“…and I appreciate the fact that they really keep me informed and yesterday, they called to tell me he [the resident] has decided to go for a little stroll”. [LTC2]
Participants provided instances of inclusive messaging to ensure their presence in care coordination and care planning discussions.
“...I really appreciate the service and care that [name of care home withheld] is giving to my mom. I think, previously I already had three care meetings, and each of the individuals responsible for that department will report what’s happening to my mom. I’m very touched and moved by all the care…”. [LTC2]

Improved Resident-Family-Staff Relationships

Focus group participants reported examples of increased staff efforts to involve them in residents’ social activities—to enhance the social experiences for their loved ones.
“I often see, you know, some of the residents sitting in the TV room, and there’s a nurse sitting right beside them, or a nurse assistant…… there are some sort of engagements, or they’re like, hey, come, sit here and let’s chat!”. [LTC1]
“It’s impossible to show you right here, but the connection between the family, the volunteer and the residents is really quite strong. And this is really, really positive, I think.” [LTC2]

3.2.3. Negative Structural Themes

Staff Shortage

All the focus group participants reported observations where residents did not get their needs met in a timely fashion.
“I’m finding perhaps there’s less, not as often attention to the care, because sometimes they’re short-staffed where there’s a new staff, and they’re not aware of the routine, and I understand, because of Covid, staffing shortages, there’s not as much care as there needed to be.” [LTC2]
“But I do realize that this is not the ideal world. I do realize there are staffing issues that I’m concerned about.” [LTC2].
One family member voiced:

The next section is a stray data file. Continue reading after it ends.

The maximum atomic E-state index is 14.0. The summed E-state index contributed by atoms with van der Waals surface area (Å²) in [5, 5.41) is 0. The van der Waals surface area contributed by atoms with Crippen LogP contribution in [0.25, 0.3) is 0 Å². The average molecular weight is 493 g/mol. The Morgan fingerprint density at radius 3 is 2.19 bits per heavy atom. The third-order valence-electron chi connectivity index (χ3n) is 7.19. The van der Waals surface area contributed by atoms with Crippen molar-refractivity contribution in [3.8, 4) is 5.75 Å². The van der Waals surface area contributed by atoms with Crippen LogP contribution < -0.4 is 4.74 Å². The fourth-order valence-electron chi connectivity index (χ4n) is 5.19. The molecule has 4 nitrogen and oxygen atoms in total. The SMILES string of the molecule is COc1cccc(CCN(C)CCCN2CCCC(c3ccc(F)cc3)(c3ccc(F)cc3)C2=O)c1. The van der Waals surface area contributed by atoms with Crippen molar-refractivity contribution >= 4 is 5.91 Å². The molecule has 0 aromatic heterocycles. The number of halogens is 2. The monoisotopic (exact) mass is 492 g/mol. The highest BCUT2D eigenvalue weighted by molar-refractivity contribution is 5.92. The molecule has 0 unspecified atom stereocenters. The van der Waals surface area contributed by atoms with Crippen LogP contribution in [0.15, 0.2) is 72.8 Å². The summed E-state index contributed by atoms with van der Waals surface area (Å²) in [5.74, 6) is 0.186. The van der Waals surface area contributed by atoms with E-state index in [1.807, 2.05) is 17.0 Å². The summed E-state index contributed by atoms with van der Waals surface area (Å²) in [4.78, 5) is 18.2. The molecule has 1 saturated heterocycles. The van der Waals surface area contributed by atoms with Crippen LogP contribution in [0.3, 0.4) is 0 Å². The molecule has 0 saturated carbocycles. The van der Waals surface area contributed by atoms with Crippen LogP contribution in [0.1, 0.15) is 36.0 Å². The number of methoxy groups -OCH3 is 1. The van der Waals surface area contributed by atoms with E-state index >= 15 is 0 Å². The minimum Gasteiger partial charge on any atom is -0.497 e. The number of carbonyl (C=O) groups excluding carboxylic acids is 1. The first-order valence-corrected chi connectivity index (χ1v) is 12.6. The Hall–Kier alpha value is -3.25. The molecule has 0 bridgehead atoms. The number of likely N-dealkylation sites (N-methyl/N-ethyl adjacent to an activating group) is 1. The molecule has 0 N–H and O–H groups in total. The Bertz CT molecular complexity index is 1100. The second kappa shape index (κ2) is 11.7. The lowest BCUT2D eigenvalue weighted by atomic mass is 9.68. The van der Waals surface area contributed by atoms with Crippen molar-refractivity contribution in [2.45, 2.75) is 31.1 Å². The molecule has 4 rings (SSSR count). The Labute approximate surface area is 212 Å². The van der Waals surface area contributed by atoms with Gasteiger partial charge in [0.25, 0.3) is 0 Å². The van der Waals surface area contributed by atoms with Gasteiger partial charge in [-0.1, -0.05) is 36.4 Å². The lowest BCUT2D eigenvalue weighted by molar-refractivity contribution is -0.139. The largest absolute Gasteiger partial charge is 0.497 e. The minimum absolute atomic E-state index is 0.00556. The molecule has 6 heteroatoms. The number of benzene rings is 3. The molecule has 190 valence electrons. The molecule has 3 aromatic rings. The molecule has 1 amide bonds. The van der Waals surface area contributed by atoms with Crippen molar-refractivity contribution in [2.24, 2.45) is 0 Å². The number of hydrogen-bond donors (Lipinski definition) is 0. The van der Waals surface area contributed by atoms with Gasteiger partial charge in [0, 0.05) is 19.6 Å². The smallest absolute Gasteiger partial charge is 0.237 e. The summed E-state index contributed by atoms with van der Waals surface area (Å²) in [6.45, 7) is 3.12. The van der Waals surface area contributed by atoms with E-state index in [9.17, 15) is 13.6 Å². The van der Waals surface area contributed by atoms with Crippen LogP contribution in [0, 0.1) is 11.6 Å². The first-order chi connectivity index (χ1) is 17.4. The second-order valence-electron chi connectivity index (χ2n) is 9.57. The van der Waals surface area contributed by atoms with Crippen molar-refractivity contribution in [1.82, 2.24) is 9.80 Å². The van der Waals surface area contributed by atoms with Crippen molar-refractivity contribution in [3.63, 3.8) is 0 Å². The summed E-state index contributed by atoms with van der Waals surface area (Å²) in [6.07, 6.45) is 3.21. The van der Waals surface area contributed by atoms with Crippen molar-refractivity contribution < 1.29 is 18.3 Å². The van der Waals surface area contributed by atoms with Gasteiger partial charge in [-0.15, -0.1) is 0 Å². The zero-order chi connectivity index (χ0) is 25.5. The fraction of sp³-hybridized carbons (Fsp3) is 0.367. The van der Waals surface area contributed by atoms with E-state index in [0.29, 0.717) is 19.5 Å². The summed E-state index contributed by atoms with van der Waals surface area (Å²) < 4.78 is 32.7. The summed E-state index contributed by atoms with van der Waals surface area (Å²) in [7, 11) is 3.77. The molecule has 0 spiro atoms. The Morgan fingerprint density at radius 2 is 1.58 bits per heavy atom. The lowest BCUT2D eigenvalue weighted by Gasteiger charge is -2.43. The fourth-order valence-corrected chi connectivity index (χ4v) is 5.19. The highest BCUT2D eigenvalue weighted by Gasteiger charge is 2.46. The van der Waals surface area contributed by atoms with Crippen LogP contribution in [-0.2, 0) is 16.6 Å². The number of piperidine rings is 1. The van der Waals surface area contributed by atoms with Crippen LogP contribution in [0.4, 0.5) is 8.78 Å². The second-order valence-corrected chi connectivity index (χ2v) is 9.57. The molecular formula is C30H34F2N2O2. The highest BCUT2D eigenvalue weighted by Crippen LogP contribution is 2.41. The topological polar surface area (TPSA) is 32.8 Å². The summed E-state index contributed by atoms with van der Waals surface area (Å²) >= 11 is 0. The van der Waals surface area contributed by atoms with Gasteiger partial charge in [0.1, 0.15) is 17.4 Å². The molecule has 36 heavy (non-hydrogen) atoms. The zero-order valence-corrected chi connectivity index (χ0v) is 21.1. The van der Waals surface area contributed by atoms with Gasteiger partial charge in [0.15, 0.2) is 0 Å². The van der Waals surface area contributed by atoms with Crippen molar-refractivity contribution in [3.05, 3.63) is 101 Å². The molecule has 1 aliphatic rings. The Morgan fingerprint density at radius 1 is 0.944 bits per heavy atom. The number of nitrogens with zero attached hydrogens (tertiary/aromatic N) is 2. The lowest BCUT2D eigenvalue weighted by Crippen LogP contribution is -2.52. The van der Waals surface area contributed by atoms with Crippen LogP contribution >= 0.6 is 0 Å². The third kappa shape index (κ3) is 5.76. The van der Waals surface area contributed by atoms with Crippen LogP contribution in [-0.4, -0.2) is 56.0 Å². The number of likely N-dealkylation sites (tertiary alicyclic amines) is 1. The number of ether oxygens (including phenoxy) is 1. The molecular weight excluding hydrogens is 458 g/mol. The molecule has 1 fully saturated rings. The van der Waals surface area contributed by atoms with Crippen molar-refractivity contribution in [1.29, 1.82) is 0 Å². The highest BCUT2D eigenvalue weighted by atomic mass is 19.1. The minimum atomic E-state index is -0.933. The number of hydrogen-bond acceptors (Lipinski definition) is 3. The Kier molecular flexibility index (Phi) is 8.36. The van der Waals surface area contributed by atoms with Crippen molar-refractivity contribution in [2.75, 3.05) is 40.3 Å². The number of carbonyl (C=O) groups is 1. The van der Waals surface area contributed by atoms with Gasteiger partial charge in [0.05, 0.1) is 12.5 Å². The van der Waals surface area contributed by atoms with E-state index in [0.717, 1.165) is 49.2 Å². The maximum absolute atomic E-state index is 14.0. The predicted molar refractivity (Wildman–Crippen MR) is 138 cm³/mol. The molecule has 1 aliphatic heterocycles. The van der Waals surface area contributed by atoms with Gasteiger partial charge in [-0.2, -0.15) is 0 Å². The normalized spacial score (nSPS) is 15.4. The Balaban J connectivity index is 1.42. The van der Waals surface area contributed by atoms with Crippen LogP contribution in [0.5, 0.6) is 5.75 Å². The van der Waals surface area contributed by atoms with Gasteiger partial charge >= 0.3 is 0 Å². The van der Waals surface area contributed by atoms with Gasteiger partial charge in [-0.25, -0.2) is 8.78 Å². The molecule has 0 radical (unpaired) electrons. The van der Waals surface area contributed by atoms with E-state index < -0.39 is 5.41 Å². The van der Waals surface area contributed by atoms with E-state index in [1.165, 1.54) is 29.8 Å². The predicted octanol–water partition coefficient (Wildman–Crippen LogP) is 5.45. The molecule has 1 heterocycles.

“I don’t blame them. They’re busy. They can’t stand around …. But I understand the limitations of staffing, the limitations of space and doesn’t know how it works that way.” [LTC1]

Language Barrier

Participants described how language barriers are a key challenge for non-English speaking residents. Given the importance of communication, family members observed that healthcare providers could not engage in effective conversation with these residents without family members available to translate.
“My mother can understand a little bit of English, but I do notice it’s a little bit hard for her because it creates a bit anxiety and nervousness because she does not understand what the staff is trying to tell her…I think it creates problems for the staff themselves having to do interpretations. So, it is a little difficult”. [LTC2]
“With the shortages or lack of speaking Cantonese in the native language, it’s difficult to interact with them”. [LTC2]
“His [respondent’s husband] first language, I believe, is Hebrew. He’s just found out he doesn’t speak English [any longer]”. [LTC1]

4. Discussion

Our study demonstrated how the Synergy tool can be used in real-time and over time to capture and operationalize the acuity and dependency needs of individual residents, and to provide an overall average of acuity and dependency needs for specific units or resident populations over time. These findings reflect what healthcare providers and literature have been saying about our resident populations. Advanced aging with accompanying physical, cognitive and social-emotional conditions means that every resident will have different healthcare needs to consider when delivering resident-centered care. In addition, seniors, especially the baby boomer generation, have strong preferences for alternative living accommodations, and they expect more control over the quality and types of services they receive [47]. Resident-centered care models that acknowledge and respond to individual variability in resident needs are also associated with decreased behavioral symptoms and antipsychotic medication use in residents with dementia [48]. As stated by family caregivers in the focus groups and interviews, attention to residents’ specific needs was of great value to them. We were unable to include residents in our focus groups due to the high dementia rates in our two LTC homes, but one US study found that cognitively intact residents appreciated many aspects of resident-centered care delivery, particularly waking and bedtime choices, having consistent staff, and having a voice to discuss concerns and to make changes via resident councils. Residents also noted how their ‘homes’ had a long way to go to de-institutionalize their living environments [49].